Concussion Legislation | Southern Education Desk
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Schools across Louisiana are now required to work harder to prevent student athletes from getting concussions. New sports-injury prevention techniques recently became law in the state. And educators in Monroe are using the law as a guideline to keep kids safe.
The new Louisiana Youth Concussion Act is aimed at educating athletes, trainers and families on how to prevent serious sports injuries. State Senate Bill 189 calls concussions “one of the most commonly reported injuries” among student athletes.
|A Caroll High Football Player Hits the Weights|
Jackie Hamilton is the head coach of Caroll High School’s football team. He’s seen his share of concussions over the years. Hamilton says a football player’s bearing changes radically after a big blow to the head.
“It’s a strange look on a kid’s face when he comes off the field, once you get him to the sidelines. Their eyes are not focused. They don’t answer questions directly. You have some that try to play it off. But any time you have a concussion, there are some symptoms that just can’t be hidden. Like I say, the glassy eyes, the blurred speech, balance problems.”
Seventeen-year-old Colby Webb knows exactly what coach Hamilton means. He plays fullback for Ouachita Christian School, just outside the Monroe City district. Webb took a helmet-to-helmet hit in a game earlier this year.
“It hurt so bad. I’ve never had my head hurt that bad before. I just remember trying to get up – I know it was a big hit because my feet almost left the ground. I remember trying to get up, and when I got up everything was just a little shaky and a little foggy. And I just wasn’t really sure what was going on. I just knew I had to get up.”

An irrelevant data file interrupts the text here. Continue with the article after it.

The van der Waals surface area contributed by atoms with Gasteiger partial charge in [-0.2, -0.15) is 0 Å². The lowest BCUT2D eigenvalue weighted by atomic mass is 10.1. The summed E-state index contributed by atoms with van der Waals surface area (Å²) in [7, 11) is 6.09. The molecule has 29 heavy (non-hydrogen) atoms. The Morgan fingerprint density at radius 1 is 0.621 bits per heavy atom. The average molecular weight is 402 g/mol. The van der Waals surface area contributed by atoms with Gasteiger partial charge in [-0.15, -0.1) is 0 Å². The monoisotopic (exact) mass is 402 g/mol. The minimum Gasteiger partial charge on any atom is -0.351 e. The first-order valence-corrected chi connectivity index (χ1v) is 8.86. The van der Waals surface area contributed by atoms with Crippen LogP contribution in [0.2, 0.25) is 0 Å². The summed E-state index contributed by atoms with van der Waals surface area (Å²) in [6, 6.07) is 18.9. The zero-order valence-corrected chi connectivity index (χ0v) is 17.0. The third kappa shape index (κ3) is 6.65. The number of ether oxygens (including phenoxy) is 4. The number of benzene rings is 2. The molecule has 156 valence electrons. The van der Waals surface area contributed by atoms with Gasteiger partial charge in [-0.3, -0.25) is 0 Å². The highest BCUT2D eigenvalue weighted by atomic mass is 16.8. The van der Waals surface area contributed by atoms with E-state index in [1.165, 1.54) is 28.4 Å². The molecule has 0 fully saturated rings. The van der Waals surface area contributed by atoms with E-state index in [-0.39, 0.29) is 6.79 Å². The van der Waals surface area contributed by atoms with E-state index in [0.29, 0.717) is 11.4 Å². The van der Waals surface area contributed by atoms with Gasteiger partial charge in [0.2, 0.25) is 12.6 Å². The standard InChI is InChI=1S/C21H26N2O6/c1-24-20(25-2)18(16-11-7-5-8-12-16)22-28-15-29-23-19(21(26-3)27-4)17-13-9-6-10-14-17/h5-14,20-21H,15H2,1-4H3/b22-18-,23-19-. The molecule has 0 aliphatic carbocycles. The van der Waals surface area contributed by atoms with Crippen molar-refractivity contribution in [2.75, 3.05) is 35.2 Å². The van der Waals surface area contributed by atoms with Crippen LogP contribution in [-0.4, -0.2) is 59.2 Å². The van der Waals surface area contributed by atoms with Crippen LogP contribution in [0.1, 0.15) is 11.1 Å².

Webb had suffered a concussion, and was kept out of the next two games for his own safety.
A concussion means dangerous stress for the brain. University of Louisiana at Monroe’s head of Kinesiology, Ken Alford explains.
“A concussion really is bruising the brain. The brain is surrounded by a couple of heavy fibrous connective tissue sheaths. It’s the dura of the brain. In between the thinner dura that lies right against the brain and the thicker dura that lies just under the skull, there’s a fluid cavity. And in that cavity the brain sort of floats; it becomes a hydrostatic cushion for the brain. A trauma to the head causes these fibrous connective tissue sheaths to press against the brain and produce some swelling. So, we think of it like a bruise.”
The death of a sixteen-year-old football player in New York State from brain injuries following a hit in a game on October 14 underscores the importance of becoming educated on concussion symptoms. In addition to Louisiana, other states, such as Alabama, have recently passed concussion-awareness laws.
Here in Monroe, the school board has just ratified new policy aimed at protecting its students, in compliance with the state law. It requires coaches to complete an annual concussion recognition course.
Superintendent of Schools, Kathleen Harris, says the biggest change will involve rigorous medical attention.
“The main thing is making sure that when there is a head injury, or any type of injury that could be problematic or serious as the statute says, or the act says, that we have medical people who can in fact determine that it is serious and will not allow a child to continue to participate or play until that child has received a doctor’s note or a statement that says they are ready to return back into active competition.”
For kinesiology professor, Ken Alford, the new state law may represent a turning point in student athlete safety.
“It seems to be a reasonable approach to it. Now, it’s a problem that’s been around forever. Unfortunately, it’s the sort of thing that’s been an ignored problem because we really, now, have better technology to determine what’s going on inside the trauma centers – inside the head when trauma occurs – that we weren’t able to look at before.”
At Caroll High School, Jackie Hamilton says he and his staff recognize the importance of being educated on the latest developments in concussion education. But even before the new laws, a culture of safer play has been developing – at least at Caroll High. Coach Hamilton says he has been instructing his players to avoid head-to-head tackling. And the coach says that there have been no concussions on his team so far this year.